Antibiotic therapy for the treatment of methicillin-resistant Staphylococcus aureus (MRSA)-infected or colonised non surgical wounds

Non surgical wounds include chronic skin ulcers (such as pressure sores or diabetic ulcers), burns and traumatic wounds. Methicillin-resistant Staphylococcus aureus (MRSA) can be present in 7% to 30% of such wounds, and the MRSA may spread into the bloodstream, causing a life-threatening illness. A proportion of the wounds in which MRSA was present show signs of infection such as redness, pain, and pus discharge. The presence of MRSA without infection is called colonisation. It is not clear whether antibiotics should be used in MRSA colonised non-surgical wounds. The antibiotic that has to be used in MRSA-infected wounds is also not clear. We tried to find this out by performing a thorough search of the medical literature for studies that compared different antibiotic treatments for MRSA-infected or MRSA-colonised non surgical wounds. We included only randomised controlled trials, as, if they are conducted properly, they provide the best information. We included all relevant randomised controlled trials irrespective of the language in which the study was reported, the year of publication, and the number of people included in them. Two review authors independently identified the trials and extracted the relevant information in order to decrease the chance of an error occurring during this process.

We identified three trials that provided some information on this topic. A total of 47 people with MRSA-infected diabetic foot infections were randomised to six different antibiotic treatments (choice of treatment determined by a method similar to coin tossing). The only outcome reported was the eradication of MRSA. The trials reported none of the other outcomes that are important for patients and healthcare funders, such as death, quality of life, length of hospital stay, use of healthcare resources and time to complete wound healing. Each trial compared different antibiotics, and in each comparison there was no difference in the effectiveness of the antibiotics in eradicating MRSA. The three trials were very small and had a number of design faults, so it is still not possible to say which antibiotic is the most effective in eradicating MRSA from non-surgical wounds. Because there were no trials at all comparing the use of antibiotics with no antibiotic we do not know whether using antibiotics at all makes a difference for people with MRSA-colonised non-surgical wounds. Further well-designed randomised controlled trials are necessary to determine the best treatment for non surgical wounds containing or infected with MRSA.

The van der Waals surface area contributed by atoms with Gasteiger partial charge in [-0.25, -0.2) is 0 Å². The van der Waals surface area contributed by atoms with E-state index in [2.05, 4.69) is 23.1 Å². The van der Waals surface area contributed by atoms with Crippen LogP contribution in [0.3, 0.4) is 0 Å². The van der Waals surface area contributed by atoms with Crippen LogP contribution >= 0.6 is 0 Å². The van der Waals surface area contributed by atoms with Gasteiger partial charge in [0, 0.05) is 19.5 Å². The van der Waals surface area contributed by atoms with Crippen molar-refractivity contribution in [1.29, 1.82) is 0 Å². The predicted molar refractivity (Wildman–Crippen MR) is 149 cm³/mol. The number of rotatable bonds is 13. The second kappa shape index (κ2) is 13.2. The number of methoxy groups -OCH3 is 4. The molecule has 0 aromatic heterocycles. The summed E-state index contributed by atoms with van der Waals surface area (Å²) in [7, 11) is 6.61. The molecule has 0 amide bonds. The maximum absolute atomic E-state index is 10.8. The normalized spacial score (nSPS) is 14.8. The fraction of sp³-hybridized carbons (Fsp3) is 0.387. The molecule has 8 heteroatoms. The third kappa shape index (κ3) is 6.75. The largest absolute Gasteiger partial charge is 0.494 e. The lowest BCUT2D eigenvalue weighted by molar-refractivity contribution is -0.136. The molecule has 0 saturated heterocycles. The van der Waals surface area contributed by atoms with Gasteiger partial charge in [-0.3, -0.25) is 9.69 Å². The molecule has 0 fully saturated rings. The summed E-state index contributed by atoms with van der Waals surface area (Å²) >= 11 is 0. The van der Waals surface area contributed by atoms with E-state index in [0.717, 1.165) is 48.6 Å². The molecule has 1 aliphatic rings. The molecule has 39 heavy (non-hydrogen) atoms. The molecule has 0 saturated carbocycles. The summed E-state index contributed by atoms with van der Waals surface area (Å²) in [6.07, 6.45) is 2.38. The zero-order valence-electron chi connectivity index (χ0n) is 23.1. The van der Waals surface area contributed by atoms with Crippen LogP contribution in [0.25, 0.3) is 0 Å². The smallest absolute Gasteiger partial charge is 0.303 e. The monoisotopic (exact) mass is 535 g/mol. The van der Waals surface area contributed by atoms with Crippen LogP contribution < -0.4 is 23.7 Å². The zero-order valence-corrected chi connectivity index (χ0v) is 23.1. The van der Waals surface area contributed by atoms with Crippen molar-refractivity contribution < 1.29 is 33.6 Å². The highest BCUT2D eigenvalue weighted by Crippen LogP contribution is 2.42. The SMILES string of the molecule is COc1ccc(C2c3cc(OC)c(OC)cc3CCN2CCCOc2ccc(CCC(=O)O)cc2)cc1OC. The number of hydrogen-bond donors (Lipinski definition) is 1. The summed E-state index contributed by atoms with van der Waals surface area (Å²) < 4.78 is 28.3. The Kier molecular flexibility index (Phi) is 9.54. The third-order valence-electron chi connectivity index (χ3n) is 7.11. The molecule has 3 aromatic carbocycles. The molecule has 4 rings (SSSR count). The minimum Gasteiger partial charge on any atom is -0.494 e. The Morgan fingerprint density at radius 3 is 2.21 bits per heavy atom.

Authors' conclusions: 

We found no trials comparing the use of antibiotics with no antibiotic for treating MRSA-colonised non-surgical wounds and therefore can draw no conclusions for this population. In the trials that compared different antibiotics for treating MRSA-infected non surgical wounds, there was no evidence that any one antibiotic was better than the others. Further well-designed RCTs are necessary.

Read the full abstract...

Non surgical wounds include chronic ulcers (pressure or decubitus ulcers, venous ulcers, diabetic ulcers, ischaemic ulcers), burns and traumatic wounds. The prevalence of methicillin-resistant Staphylococcus aureus (MRSA) colonisation (i.e. presence of MRSA in the absence of clinical features of infection such as redness or pus discharge) or infection in chronic ulcers varies between 7% and 30%. MRSA colonisation or infection of non surgical wounds can result in MRSA bacteraemia (infection of the blood) which is associated with a 30-day mortality of about 28% to 38% and a one-year mortality of about 55%. People with non surgical wounds colonised or infected with MRSA may be reservoirs of MRSA, so it is important to treat them, however, we do not know the optimal antibiotic regimen to use in these cases.